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Northwest Territories: History and People


The ancestors of the present day Dene peoples lived along the Mackenzie Valley in the N.W.T. 10 000 years ago. The first Inuit are believed to have crossed the Bering Strait about 5000 years ago, spreading east along the Arctic coast. In 1789, Alexander Mackenzie 'discovered' the Mackenzie River and followed it to its mouth at the Arctic Ocean. Fur traders soon established posts in the Mackenzie River basin. Late in the next century religious missions were founded in the area. The Europeans reshaped the North bringing with them a new economy and way of life. Through the following years communities grew around trading posts, mission schools and Royal Canadian Mounted Police (RCMP) stations.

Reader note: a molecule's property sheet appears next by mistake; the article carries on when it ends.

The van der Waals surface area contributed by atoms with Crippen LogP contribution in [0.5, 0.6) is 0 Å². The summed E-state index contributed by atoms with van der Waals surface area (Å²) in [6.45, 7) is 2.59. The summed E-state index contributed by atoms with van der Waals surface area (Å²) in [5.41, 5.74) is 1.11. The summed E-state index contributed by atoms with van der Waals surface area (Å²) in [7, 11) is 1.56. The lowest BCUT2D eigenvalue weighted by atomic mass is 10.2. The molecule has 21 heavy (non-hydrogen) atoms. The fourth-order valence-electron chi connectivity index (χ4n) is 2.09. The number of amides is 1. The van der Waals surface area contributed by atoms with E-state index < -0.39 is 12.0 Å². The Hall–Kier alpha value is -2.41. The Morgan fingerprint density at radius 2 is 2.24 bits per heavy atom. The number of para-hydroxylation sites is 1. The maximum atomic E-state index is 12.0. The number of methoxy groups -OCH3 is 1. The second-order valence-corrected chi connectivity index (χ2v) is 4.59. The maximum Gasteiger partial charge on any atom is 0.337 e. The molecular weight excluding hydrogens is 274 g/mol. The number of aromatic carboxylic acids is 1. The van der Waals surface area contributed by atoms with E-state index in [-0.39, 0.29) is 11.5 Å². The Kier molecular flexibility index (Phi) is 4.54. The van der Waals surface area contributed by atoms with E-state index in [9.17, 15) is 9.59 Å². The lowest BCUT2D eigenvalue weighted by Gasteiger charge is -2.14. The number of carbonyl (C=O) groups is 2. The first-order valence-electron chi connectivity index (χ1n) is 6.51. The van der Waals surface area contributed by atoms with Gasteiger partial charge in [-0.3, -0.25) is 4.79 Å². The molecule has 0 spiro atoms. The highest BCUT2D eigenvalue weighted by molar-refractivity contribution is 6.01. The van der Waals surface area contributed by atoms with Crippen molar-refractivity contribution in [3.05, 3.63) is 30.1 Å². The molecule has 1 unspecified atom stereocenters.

In 1870, the British government transferred control of the North-Western Territory to Canada. Ten years later the British government annexed the islands of the Arctic Archipelago that also became part of the North West Territories.

In 1905, both Alberta and Saskatchewan were created from the Northwest Territories landbase. Finally in 1912, the provinces of Manitoba, Ontario and Quebec were enlarged, fixing the Northwest Territories with a size and shape that remained unchanged until 1999, when Nunavut was established. By World War II, mineral exploration and the military were playing a role in northern development, prompting a more active interest in the N.W.T. by the rest of Canada.

The People

The present population of the N.W.T. is approximately 40 000 Dene, Inuvialuit and Métis make up 48%, non-Aboriginals about 52%. Most live in small communities; Yellowknife, the capital, has a population of more than 15 000.

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